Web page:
Eagle Bulk completes 1st biofuel-powered test voyage
US-based shipowner-operator Eagle Bulk Shipping has completed its first sustainable biofuel voyage in cooperation with GoodFuels, a Dutch biofuels pioneer for the global transport industry.
The 2015-built Ultramax bulker Sydney Eagle was bunkered with GoodFuels’ marine biofuel during its port call at Terneuzen, the Netherlands.
Basis the company’s calculations, the vessel’s well-to-exhaust CO2 emissions were reduced by approximately 90% during its voyage, as compared to utilizing traditional bunker fuel.
“Eagle continues to actively explore ways to decarbonize its fleet, while maximizing efficiency in line with international targets to reduce carbon intensity and absolute emissions from shipping,” Jonathan Dowsett, Director of Fleet Performance at Eagle Bulk Shipping, said.
“We are … pleased with the results of our first biofuel-powered test voyage and look forward to working with GoodFuels in the future.”
“It’s an honour to work with Eagle Bulk as a fellow passionate environmental frontrunner that is exploring an innovative and sustainable pathway to shipping’s decarbonisation transition by bunkering our sustainable marine biofuels,” Isabel Welten, Chief Commercial Officer at GoodFuels, added.
A year ago, Eagle Bulk became a signatory to the Sea Cargo Charter. The charter provides a global framework for aligning chartering activities with responsible environmental behavior in order to promote international shipping’s decarbonization.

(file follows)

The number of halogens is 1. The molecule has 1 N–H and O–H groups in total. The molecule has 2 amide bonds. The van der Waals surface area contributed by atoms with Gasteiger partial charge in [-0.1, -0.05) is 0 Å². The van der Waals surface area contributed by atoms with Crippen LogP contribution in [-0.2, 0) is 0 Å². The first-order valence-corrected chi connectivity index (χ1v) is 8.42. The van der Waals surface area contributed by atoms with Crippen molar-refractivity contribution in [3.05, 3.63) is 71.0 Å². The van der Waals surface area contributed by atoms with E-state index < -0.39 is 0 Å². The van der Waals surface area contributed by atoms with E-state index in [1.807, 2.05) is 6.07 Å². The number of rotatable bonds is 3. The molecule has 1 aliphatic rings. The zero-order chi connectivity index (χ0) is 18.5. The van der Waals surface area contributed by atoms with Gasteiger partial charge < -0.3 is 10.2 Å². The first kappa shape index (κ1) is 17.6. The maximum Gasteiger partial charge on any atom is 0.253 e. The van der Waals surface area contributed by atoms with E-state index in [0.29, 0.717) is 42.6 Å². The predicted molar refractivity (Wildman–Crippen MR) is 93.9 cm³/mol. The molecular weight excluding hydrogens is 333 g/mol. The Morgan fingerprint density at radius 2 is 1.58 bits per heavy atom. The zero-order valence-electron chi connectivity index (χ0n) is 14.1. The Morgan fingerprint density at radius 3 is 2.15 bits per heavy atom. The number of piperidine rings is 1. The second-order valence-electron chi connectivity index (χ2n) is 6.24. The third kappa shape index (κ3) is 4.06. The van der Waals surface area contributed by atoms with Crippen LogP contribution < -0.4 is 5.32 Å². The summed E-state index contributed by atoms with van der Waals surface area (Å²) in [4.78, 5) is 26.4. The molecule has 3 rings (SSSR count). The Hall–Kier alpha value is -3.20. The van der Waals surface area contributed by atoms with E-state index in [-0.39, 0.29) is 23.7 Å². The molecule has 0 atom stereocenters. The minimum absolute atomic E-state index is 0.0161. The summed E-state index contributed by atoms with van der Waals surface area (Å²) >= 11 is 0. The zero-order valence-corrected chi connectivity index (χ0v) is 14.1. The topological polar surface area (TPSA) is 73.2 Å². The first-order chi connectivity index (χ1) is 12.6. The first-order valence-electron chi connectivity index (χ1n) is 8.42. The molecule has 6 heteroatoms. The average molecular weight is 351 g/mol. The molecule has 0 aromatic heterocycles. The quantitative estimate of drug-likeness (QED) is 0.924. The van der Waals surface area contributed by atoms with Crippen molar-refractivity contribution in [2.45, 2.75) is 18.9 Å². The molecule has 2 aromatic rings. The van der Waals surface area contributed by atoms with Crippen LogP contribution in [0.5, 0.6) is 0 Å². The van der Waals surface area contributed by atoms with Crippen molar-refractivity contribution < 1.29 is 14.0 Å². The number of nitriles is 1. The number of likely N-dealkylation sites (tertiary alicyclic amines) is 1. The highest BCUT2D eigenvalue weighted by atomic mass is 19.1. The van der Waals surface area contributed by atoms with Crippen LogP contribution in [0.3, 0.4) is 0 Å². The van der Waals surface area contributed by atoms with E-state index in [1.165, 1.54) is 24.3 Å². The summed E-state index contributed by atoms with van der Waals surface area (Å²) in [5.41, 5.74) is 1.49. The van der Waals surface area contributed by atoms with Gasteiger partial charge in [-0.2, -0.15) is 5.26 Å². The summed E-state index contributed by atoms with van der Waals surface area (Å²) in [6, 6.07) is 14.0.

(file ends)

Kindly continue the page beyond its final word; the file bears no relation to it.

Biofuels and shipping decarbonization
Specifically, GoodFuels’ advanced biofuels are produced from certified renewable feedstocks labelled as 100% waste or residue that cannot be used for any higher quality application or recycling, such as used cooking oil and waste animal fats. The biofuels “drop in” to tanks without any alterations to the fuel infrastructure or marine engines, and ensure compliance with the International Maritime Organization’s (IMO) Sulphur Cap as they are virtually free of all SOX emissions.
This announcement comes at a critical time as the maritime industry faces an urgent need to reduce its GHG emissions and commit to sustainable shipping. Owners and operators, such as Eagle Bulk Shipping, are already required to meet the 0.5% sulphur limit as enforced in January 2020, and recently adopted regulation will require ships to improve their energy efficiency, in line with the IMO’s target to reduce the average carbon intensity of shipping by at least 40% by 2030, and 70% by 2050.
Sustainable biofuels are among leading contenders for marine decarbonisation due to their drop-in characteristics, well-tuned infrastructure, and ability to enable stakeholders to comply with current and imminent environmental legislation. They are also one of the few solutions that already exist on the market today and are available for all vessel types.